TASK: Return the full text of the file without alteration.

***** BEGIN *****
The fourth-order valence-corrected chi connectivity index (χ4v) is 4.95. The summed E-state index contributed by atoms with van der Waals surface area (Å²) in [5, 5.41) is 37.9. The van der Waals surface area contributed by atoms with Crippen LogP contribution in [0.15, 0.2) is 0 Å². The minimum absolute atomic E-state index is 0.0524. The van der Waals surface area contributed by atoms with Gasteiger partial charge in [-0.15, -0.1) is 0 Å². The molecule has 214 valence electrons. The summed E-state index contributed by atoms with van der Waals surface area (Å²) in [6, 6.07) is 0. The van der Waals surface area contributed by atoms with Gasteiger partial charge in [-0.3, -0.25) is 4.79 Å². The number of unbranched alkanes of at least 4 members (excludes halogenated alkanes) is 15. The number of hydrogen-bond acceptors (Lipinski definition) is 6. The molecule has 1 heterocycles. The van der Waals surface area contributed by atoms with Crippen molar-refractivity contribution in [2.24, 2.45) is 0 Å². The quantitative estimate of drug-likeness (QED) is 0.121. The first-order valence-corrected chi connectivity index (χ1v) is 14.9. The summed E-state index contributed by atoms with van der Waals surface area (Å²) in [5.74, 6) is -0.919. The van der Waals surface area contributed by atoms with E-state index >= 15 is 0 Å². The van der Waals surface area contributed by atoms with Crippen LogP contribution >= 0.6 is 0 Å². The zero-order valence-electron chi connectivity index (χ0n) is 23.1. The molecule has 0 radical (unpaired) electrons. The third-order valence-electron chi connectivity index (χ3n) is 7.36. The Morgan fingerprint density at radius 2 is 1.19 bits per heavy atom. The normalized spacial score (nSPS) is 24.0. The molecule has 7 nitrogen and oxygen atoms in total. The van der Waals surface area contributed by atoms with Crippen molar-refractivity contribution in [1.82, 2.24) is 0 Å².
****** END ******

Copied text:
The fourth-order valence-corrected chi connectivity index (χ4v) is 4.95. The summed E-state index contributed by atoms with van der Waals surface area (Å²) in [5, 5.41) is 37.9. The van der Waals surface area contributed by atoms with Crippen LogP contribution in [0.15, 0.2) is 0 Å². The minimum absolute atomic E-state index is 0.0524. The van der Waals surface area contributed by atoms with Gasteiger partial charge in [-0.15, -0.1) is 0 Å². The molecule has 214 valence electrons. The summed E-state index contributed by atoms with van der Waals surface area (Å²) in [6, 6.07) is 0. The van der Waals surface area contributed by atoms with Gasteiger partial charge in [-0.3, -0.25) is 4.79 Å². The number of unbranched alkanes of at least 4 members (excludes halogenated alkanes) is 15. The number of hydrogen-bond acceptors (Lipinski definition) is 6. The molecule has 1 heterocycles. The van der Waals surface area contributed by atoms with Crippen molar-refractivity contribution in [2.24, 2.45) is 0 Å². The quantitative estimate of drug-likeness (QED) is 0.121. The first-order valence-corrected chi connectivity index (χ1v) is 14.9. The summed E-state index contributed by atoms with van der Waals surface area (Å²) in [5.74, 6) is -0.919. The van der Waals surface area contributed by atoms with E-state index >= 15 is 0 Å². The van der Waals surface area contributed by atoms with Crippen LogP contribution >= 0.6 is 0 Å². The zero-order valence-electron chi connectivity index (χ0n) is 23.1. The molecule has 0 radical (unpaired) electrons. The third-order valence-electron chi connectivity index (χ3n) is 7.36. The Morgan fingerprint density at radius 2 is 1.19 bits per heavy atom. The normalized spacial score (nSPS) is 24.0. The molecule has 7 nitrogen and oxygen atoms in total. The van der Waals surface area contributed by atoms with Crippen molar-refractivity contribution in [1.82, 2.24) is 0 Å².